Syrian government warplanes resumed their bombardment of a rebel-held valley near Damascus on Sunday after nearly 24 hours with no air raids, a rebel official and monitors said, during the third day of a fragile ceasefire.
The truce deal, brokered by Russia and Turkey which back opposing sides in the conflict and welcomed unanimously by the United Nations Security Council, has been repeatedly violated since it began, with warring sides trading the blame.
Rebels on Saturday warned they would abandon the truce if the government side continued to violate it, asking the Russians, who support President Bashar al-Assad, to rein in army and militia attacks in the valley by 8:00 p.m.
Bombardments ceased before that time—although some clashes continued—but began again late on Sunday.
It was not immediately clear if the rebels would abandon the truce as a result. Like previous Syria ceasefire deals it has been shaky from the start with repeated outbreaks of violence in some areas, but has largely held elsewhere.
The raids hit areas of Wadi Barada, where government forces and their allies launched an operation more than a week ago, a spokesman for the Jaish al-Nasr rebel group and the British-based Syrian Observatory for Human Rights said.
There was a “fierce attack and attempt by Assad and Shi’ite militias to raid Wadi Barada” from nearby hills, the rebel spokesman, Mohammed Rasheed, said.
State media and the Observatory said hundreds of people had left Wadi Barada in the past day for government-controlled areas nearby.
Earlier on Sunday government warplanes carried out several air strikes in the southern Aleppo countryside, the Observatory and rebel officials said.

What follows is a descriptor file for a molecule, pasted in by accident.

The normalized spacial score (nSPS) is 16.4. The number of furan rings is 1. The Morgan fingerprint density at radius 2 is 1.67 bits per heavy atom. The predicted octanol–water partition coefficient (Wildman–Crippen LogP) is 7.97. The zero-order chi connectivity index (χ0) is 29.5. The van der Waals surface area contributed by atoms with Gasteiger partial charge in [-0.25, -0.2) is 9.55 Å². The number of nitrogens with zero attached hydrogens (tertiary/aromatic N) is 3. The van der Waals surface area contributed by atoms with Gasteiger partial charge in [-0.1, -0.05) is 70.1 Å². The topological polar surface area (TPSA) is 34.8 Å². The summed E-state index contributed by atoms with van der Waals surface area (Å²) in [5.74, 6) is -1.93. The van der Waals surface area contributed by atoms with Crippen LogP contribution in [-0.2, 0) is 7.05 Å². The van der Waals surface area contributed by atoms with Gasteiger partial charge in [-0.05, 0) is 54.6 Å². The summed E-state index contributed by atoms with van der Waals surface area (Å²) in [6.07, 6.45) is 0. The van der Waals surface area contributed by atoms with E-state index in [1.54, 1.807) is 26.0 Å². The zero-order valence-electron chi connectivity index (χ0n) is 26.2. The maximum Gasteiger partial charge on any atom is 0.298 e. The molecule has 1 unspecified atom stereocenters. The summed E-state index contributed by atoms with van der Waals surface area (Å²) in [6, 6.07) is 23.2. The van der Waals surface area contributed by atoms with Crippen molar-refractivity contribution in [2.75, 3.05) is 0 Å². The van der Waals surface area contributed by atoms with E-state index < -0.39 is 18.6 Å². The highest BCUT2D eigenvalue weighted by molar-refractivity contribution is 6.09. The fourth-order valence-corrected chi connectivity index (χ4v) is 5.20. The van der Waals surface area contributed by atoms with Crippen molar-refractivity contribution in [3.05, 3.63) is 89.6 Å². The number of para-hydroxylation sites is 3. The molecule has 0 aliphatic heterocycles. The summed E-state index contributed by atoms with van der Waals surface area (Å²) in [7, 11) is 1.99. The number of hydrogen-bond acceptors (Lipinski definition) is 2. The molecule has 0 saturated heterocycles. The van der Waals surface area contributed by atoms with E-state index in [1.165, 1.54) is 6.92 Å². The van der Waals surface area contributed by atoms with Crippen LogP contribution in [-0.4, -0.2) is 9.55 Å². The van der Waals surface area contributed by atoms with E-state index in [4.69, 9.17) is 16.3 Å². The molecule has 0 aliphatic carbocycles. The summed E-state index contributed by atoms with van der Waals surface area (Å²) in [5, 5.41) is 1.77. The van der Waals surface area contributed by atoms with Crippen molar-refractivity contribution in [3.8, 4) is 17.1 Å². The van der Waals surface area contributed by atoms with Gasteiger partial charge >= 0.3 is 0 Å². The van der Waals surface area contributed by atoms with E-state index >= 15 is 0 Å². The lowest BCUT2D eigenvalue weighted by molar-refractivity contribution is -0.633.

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Government forces also advanced overnight against rebels in the Eastern Ghouta area near Damascus, seizing 10 farms, the Observatory said.
A second rebel official suggested that low-level clashes on the ground would not necessarily derail the truce, but that air strikes were a “clear violation”.
Russia’s defence ministry has accused the insurgents in turn of violating the ceasefire numerous times.
A military news outlet run by Lebanese group Hezbollah, an ally of Assad, said the Syrian army had been targeting militants from the former Nusra Front both in southern Aleppo province and in Wadi Barada.
The army has said the group, previously al Qaeda’s Syria branch, is not included in the ceasefire deal but rebels say it is—just one point of friction and confusion in the deal which could lead to its collapse.
The latest truce agreement is the first not to involve the United States or the United Nations—a reflection of Moscow’s growing diplomatic influence after a long campaign of Russian air strikes helped Assad recapture the northern city of Aleppo last month.
That victory has greatly strengthened the president’s position as the warring sides prepare for peace talks in the Kazakh capital Astana this month.